Keeping the blogosphere posted on the goings on of the world of submarines since late 2004... and mocking and belittling general foolishness wherever it may be found. Idaho's first and foremost submarine blog. (If you don't like something on this blog, please E-mail me; don't call me at home.)

Sunday, February 19, 2006

More On The "Homeland Security Agents" In Boise

Earlier this week, I blogged about a report that a Boise submariner and anti-war activist had been accosted by "Homeland Security agents" in the parking lot of the federal building he works at and told to remove banners from his car. Initially, I thought sounded a lot like the fake report made by a Dartmouth student last year about "Homeland Security agents" attempting to trample free speech. Then, I read another report that indicated that the encounter had been witnessed and tape recorded, so I figured it wasn't completely made up.

The story's starting to spread a little bit, as shown by this post at Boise Guardian, and another one at New West Network. (Still nothing at the Idaho Statesman, though.) My concern with the story, other than federal employees wasting their time bugging people who are clearly within their rights under the Hatch Act, is that the blogs that are covering the story are using moonbatty terms that threaten to erase whatever real news value the story might have.

The Boise Weekly story talks about "Homeland Security agents" as if they're some super-secret zampolit organization. It turns out, from what I've been told, that the "agents" involved were uniformed members of the Federal Protective Service. Not really a Gestapo agency, they "provide law enforcement and security services to over one million tenants and daily visitors to all federally owned and leased facilities nationwide" -- kinda like mall cops. It looks reasonable to assume that someone at Dwight Scarbrough's (the submariner) office complained about the truck in question, and someone at the local level made a decision to try to take care of it without really understanding the issues. When they found out that the submariner in question had done his homework, they backed off, and are getting a resolution at a higher level. My guess is that they'll get their pee-pees slapped for stepping over the line. Not really evidence of a great Rovian conspiracy to imprison all liberals.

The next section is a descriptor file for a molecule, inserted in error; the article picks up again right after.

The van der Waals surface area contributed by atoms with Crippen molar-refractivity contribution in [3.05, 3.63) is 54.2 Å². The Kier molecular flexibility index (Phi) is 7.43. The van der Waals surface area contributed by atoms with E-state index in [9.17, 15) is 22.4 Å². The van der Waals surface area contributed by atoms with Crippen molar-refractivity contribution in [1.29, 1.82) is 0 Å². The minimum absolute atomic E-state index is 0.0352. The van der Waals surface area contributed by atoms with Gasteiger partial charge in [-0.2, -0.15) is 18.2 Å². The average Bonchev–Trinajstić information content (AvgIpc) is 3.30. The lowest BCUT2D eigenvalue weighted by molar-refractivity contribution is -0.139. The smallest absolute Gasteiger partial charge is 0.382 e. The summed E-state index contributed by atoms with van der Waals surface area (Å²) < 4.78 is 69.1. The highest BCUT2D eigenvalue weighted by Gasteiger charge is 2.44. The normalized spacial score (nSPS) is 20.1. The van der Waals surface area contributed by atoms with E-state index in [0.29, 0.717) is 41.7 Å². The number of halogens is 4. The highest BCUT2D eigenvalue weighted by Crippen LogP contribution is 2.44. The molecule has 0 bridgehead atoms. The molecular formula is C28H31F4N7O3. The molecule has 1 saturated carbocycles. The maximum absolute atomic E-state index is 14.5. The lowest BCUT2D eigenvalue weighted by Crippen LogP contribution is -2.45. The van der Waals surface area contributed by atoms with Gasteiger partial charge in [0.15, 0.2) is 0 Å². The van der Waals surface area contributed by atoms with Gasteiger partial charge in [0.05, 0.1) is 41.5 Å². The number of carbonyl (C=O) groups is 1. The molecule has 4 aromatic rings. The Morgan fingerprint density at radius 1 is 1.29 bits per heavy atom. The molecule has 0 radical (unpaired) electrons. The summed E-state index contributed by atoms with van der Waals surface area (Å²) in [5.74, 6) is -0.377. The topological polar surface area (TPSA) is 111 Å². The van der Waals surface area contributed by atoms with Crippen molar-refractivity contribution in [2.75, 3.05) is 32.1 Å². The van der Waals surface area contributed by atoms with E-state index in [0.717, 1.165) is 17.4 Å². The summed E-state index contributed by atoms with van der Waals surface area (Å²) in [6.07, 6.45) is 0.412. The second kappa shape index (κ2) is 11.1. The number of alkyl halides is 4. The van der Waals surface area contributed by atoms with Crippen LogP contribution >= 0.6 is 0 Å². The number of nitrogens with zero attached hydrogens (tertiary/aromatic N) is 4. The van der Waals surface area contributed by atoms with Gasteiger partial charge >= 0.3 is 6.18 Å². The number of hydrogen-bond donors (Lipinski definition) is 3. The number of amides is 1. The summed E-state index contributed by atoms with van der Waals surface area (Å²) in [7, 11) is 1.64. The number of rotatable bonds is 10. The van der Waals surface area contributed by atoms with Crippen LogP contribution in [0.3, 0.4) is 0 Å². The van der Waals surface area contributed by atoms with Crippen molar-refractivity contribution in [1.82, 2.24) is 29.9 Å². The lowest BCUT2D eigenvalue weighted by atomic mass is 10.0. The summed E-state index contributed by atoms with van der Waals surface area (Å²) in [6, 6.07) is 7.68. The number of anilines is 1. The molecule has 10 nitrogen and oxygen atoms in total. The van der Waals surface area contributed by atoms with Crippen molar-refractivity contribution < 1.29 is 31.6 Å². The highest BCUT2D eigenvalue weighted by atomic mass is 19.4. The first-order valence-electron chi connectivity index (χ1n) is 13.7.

I tried to comment over at the Boise Guardian on the issue, but my comment got rejected for being potentially "confusing" to the readers. (The webmaster had a point: I sarcastically discussed a potential "Bush/Cheney/Rove/Halliburton/Major League Baseball conspiracy" that I normally use over at BlameBush!, which I admit is confusing in normal discourse.) He offered to let me re-post my comment, but I decided to answer his article, and various commenters, here instead.

Staying at PD....


Blogger Vigilis said...

BH, to get a clearer idea about expressions of free speech, note restrictions at federal courthouses, the USPS post offices, etc, commissioned ships, etc.

We sacrifice for and expect to live in a society of law an ORDER. Personally, I do not wish to see federal employees distracting each other or the public with the equivalent of loud, anarchistic posters, clothing or automobile "attire," anymore than we can permit union activities to interfere with the conduct of our government's business.

Sure, lawyers take issue with opinions like mine, but then their incomes derive almost entirely from criminal activities and differences of opinion (they will tend to promote both).

What union is organized at Dwight's employer, if any? I should think a management employee (if he is) would have the good sense to observe equal or better decorum to that required by rank and file employees (probably who he has offended).